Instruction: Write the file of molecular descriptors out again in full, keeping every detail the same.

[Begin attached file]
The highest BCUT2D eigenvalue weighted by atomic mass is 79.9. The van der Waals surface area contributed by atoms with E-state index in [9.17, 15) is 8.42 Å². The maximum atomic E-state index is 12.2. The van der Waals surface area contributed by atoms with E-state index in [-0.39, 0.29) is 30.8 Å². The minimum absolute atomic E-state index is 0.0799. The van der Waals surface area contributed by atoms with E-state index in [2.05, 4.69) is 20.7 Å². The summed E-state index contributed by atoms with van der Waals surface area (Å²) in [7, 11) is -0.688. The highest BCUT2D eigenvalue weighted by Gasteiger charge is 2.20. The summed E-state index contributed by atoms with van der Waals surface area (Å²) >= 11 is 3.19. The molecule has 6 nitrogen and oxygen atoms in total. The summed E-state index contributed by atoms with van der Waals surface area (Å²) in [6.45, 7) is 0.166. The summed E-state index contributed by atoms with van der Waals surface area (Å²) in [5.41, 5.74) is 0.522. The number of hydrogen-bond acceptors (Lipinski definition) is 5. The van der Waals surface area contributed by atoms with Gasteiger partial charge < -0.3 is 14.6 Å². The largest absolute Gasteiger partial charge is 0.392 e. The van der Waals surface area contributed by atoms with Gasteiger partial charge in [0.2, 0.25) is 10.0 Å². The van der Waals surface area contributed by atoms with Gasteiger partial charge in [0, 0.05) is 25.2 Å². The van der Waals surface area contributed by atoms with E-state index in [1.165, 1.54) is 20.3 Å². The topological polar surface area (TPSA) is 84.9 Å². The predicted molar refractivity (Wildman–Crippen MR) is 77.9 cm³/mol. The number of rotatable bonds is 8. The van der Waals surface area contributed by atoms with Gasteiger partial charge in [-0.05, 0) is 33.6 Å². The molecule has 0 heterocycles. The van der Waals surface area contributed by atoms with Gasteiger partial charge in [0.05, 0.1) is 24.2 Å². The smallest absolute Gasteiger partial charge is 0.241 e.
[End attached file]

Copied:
The highest BCUT2D eigenvalue weighted by atomic mass is 79.9. The van der Waals surface area contributed by atoms with E-state index in [9.17, 15) is 8.42 Å². The maximum atomic E-state index is 12.2. The van der Waals surface area contributed by atoms with E-state index in [-0.39, 0.29) is 30.8 Å². The minimum absolute atomic E-state index is 0.0799. The van der Waals surface area contributed by atoms with E-state index in [2.05, 4.69) is 20.7 Å². The summed E-state index contributed by atoms with van der Waals surface area (Å²) in [7, 11) is -0.688. The highest BCUT2D eigenvalue weighted by Gasteiger charge is 2.20. The summed E-state index contributed by atoms with van der Waals surface area (Å²) >= 11 is 3.19. The molecule has 6 nitrogen and oxygen atoms in total. The summed E-state index contributed by atoms with van der Waals surface area (Å²) in [6.45, 7) is 0.166. The summed E-state index contributed by atoms with van der Waals surface area (Å²) in [5.41, 5.74) is 0.522. The number of hydrogen-bond acceptors (Lipinski definition) is 5. The van der Waals surface area contributed by atoms with Gasteiger partial charge < -0.3 is 14.6 Å². The largest absolute Gasteiger partial charge is 0.392 e. The van der Waals surface area contributed by atoms with Gasteiger partial charge in [0.2, 0.25) is 10.0 Å². The van der Waals surface area contributed by atoms with Gasteiger partial charge in [0, 0.05) is 25.2 Å². The van der Waals surface area contributed by atoms with E-state index in [1.165, 1.54) is 20.3 Å². The topological polar surface area (TPSA) is 84.9 Å². The predicted molar refractivity (Wildman–Crippen MR) is 77.9 cm³/mol. The number of rotatable bonds is 8. The van der Waals surface area contributed by atoms with Gasteiger partial charge in [-0.05, 0) is 33.6 Å². The molecule has 0 heterocycles. The van der Waals surface area contributed by atoms with Gasteiger partial charge in [0.05, 0.1) is 24.2 Å². The smallest absolute Gasteiger partial charge is 0.241 e.